For as much as I like to talk the talk on being a horror aficionado, I will be the first to admit that I can't necessarily walk the walk.  I'm an absolute pro at sitting in the theatre in a calm position while the rest of the audience is jumping and screaming in their seats, and I'm the person who's left laughing at the insane deaths in gory films like SAW or Hostel.  I will be the first to admit that you practically have to drag me kicking and screaming into a Haunted House. There, I said it.  When I'm in the comfy confines and safety of my dorm room or a movie theatre, you can bet your ass that I'm the cockiest person in the room.  If you put me in an interactive scenario where I have to watch out for demented clowns peering in from the corners of the room or demons jumping out from the walls, I very well might scream and cry in a public setting.  Not that I know from experience or anything....Anyway, the same thing goes for video games.  I might still be lucky enough to be sitting on the comfort of my XL twin bed, but I assure you I'm most likely extremely tense and on the verge of pooping my pants in fright.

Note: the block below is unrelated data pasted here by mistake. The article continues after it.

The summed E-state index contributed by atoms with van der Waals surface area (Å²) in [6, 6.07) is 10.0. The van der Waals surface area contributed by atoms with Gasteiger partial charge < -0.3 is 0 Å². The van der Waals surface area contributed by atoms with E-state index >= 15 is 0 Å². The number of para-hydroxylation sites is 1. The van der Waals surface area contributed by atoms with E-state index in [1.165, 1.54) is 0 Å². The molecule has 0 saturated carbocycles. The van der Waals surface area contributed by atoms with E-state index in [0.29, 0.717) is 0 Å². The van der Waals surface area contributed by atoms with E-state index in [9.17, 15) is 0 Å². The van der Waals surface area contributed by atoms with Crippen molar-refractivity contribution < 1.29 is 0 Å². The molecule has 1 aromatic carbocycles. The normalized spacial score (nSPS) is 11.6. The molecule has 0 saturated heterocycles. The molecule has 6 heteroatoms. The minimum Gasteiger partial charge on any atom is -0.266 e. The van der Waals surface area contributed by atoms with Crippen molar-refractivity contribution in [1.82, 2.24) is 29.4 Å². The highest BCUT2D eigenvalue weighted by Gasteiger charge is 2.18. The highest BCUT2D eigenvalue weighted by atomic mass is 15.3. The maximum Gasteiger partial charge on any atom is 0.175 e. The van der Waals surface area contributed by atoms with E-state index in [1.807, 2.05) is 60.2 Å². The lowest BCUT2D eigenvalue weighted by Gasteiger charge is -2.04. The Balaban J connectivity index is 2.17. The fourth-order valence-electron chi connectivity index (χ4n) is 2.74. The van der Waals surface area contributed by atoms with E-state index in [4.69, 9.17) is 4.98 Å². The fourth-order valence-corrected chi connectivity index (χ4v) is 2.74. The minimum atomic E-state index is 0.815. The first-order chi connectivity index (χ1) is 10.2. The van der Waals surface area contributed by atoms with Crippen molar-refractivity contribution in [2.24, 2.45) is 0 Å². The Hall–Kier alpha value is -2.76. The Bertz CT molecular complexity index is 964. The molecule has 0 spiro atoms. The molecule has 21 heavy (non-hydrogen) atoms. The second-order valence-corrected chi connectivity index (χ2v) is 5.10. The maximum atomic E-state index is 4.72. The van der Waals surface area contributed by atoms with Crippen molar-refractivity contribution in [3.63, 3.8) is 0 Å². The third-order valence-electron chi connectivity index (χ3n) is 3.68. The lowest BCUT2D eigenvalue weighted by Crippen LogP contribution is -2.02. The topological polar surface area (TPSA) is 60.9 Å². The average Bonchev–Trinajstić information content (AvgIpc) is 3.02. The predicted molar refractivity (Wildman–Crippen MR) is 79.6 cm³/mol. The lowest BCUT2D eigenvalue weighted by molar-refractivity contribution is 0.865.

There's something about the interactivity of a video game that instills a fear within me that is beyond compare.  As I type this I am seated on a ninety-nine dollar futon riddled with Pringles crumbs next to a feisty ginger boy playing Silent Hill: Homecoming with the only light illuminating the room coming from a thirty-two inch SONY.  That's a lie, my Macbook is doing a mighty fine job keeping me occupied and well-lit.  Consider my Mac to be the equivalent of watching a movie in Eli Roth "chick vision" while he plays this game.  I'm watching everything that happens, my heart is racing like a Bronco on Interstate 405, but I find myself slowly concentrating more and more on this entry and less and less on the television screen.  Maybe it's the fear of the unknown, or maybe it's the horrifying music Silent Hill composes to accompany the spine-chilling game play. I fully accept the pathetic statement of admitting to be afraid of some moving pixels on a screen, but horror video games are my ultimate kryptonite. Never mind, I spoke too soon.  It's the combination of all of these factors with some of the more innocent sounds like a child's laughter or a sweet lullaby softly humming in the distance that give me the heebie jeebies.  I'm sure I'm not the only one out there who laughs in the face of a special edition Blu-Ray of a horror film but cries like a girl without a prom date in the presence of a horror video game, so here's my thoughts on why horror video games induce a small stroke during game play.